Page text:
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Does an EV charging station outlet require a disconnect or does the breaker itself count as the disconnect?
I have zero experience with those chargers.

But, if it is a receptacle, wouldnt the receptacle qualify as a disconnect?

Edit to add, I see your talking about the charger. I don't know if it needs one. I wouldn't think so tho.
 

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Anything under 50A does not require a disconnect, if it's 240v 60A and up a disconnect must be installed as per article 625 of NEC
625.23 Disconnecting Means. For electric vehicle supply equipment rated more than 60 amperes or more than 150 volts to ground, the disconnecting means shall be provided and installed in a readily accessible location. The disconnecting means shall be capable of being locked in the open position.

That's interesting wording. Note the "more than" in two locations in the sentence, and that the voltage reference point is ground, not across phases.

So a 60 amp, 240v charger does not need a disconnecting means. It's not "more than 60 amps", and is not "more than 150 volts to ground".

You can almost guarantee this one is misinterpreted by inspectors all over.
 

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625.23 Disconnecting Means. For electric vehicle supply equipment rated more than 60 amperes or more than 150 volts to ground, the disconnecting means shall be provided and installed in a readily accessible location. The disconnecting means shall be capable of being locked in the open position.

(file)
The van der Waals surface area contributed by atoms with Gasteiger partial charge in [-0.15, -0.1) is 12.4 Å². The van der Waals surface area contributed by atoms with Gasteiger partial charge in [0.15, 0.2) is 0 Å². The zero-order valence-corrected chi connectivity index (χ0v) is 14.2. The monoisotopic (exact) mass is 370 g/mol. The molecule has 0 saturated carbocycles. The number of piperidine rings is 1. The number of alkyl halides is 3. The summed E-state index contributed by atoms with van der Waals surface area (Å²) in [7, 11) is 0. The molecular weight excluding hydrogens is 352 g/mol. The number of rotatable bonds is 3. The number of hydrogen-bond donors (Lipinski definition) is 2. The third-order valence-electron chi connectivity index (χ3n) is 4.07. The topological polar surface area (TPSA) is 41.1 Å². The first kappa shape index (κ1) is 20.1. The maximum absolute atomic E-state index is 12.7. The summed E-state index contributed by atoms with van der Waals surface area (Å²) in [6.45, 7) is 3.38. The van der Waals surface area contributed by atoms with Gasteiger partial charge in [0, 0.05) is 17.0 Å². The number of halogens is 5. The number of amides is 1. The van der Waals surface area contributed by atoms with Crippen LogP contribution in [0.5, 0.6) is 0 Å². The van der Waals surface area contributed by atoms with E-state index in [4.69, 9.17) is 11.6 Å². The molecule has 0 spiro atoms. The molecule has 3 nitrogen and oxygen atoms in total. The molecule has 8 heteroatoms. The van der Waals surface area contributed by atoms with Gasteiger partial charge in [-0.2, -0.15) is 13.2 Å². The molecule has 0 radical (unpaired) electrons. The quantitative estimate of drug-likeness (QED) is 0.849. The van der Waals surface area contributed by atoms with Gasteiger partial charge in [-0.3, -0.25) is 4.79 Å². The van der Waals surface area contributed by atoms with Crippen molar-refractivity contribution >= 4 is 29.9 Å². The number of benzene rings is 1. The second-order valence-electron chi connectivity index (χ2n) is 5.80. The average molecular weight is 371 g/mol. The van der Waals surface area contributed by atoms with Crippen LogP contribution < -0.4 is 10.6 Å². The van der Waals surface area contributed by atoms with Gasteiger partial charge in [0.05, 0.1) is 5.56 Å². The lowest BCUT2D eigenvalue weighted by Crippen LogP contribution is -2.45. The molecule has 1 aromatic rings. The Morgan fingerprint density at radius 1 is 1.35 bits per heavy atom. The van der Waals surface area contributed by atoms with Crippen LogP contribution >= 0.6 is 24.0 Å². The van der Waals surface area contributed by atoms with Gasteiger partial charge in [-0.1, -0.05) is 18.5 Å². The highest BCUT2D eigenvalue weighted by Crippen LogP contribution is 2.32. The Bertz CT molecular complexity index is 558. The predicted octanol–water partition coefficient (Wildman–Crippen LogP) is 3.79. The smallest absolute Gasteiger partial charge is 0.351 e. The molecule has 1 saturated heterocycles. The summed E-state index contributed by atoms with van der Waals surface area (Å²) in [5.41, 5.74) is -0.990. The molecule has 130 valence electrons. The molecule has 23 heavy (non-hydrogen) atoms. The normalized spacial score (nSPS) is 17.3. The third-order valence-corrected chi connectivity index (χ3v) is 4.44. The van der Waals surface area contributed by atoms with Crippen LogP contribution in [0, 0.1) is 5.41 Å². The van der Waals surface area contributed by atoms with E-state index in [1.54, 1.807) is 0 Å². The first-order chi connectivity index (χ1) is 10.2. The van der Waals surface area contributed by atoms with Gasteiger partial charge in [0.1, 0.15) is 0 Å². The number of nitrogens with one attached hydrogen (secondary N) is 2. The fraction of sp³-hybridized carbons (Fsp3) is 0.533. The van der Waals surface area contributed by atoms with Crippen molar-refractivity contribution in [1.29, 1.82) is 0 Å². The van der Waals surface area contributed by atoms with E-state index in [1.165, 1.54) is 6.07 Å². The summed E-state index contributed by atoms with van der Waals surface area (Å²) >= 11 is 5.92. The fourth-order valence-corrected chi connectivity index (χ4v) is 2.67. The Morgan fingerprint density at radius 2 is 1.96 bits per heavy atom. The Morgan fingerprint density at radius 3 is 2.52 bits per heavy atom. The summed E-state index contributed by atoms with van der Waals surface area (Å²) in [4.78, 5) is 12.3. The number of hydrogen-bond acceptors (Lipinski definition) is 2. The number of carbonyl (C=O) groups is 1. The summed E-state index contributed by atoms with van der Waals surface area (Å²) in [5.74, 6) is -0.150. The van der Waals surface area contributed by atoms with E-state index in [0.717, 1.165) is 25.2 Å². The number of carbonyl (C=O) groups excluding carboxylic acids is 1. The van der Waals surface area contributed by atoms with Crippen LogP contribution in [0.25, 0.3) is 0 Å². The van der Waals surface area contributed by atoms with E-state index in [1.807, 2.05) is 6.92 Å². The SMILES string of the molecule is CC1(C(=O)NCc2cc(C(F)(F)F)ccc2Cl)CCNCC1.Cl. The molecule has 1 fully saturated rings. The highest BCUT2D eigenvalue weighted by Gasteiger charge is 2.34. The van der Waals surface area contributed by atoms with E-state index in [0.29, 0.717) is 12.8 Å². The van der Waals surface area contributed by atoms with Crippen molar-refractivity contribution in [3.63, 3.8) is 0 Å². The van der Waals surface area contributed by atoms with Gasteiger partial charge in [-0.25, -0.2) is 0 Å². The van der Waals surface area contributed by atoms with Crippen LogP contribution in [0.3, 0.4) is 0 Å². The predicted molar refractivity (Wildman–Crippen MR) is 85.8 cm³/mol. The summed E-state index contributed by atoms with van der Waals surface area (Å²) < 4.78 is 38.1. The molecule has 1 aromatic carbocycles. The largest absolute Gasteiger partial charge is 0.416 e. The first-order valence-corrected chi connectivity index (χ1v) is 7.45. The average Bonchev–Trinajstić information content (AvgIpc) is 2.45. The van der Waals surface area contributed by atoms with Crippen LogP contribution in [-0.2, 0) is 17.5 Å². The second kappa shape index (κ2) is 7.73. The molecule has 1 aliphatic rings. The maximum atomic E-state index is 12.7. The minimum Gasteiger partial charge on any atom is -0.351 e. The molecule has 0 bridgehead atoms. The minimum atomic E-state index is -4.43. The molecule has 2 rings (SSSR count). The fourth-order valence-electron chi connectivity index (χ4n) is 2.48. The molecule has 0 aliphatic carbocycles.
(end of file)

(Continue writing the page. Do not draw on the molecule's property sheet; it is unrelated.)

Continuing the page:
That's interesting wording. Note the "more than" in two locations in the sentence, and that the voltage reference point is ground, not across phases.

So a 60 amp, 240v charger does not need a disconnecting means. It's not "more than 60 amps", and is not "more than 150 volts to ground".

You can almost guarantee this one is misinterpreted by inspectors all over.
Do these chargers output AC or DC? Could they be talking about output ratings?
 

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8V71 said:
I don't know anything about these. DC out or just AC to a charger installed in the vehicle? I'm pretty sure the negative on a regular automotive battery charger is bonded to the AC ground if that's what you mean.
Yea that pretty much answered my question. Haven't had much experience with chargers or DC. I think it would be pretty unlikely to have 150+ dc on these chargers. Maybe that code is for "quick" chargers that use 600y or 480y systems. I.e commercial applications
 

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625.23 Disconnecting Means. For electric vehicle supply equipment rated more than 60 amperes or more than 150 volts to ground, the disconnecting means shall be provided and installed in a readily accessible location. The disconnecting means shall be capable of being locked in the open position.

That's interesting wording. Note the "more than" in two locations in the sentence, and that the voltage reference point is ground, not across phases.

So a 60 amp, 240v charger does not need a disconnecting means. It's not "more than 60 amps", and is not "more than 150 volts to ground".

You can almost guarantee this one is misinterpreted by inspectors all over.
Yes... read through the 2008 article just this week and saw this. Does seem to be for commercial installations 277v or more or more than 60A.
 
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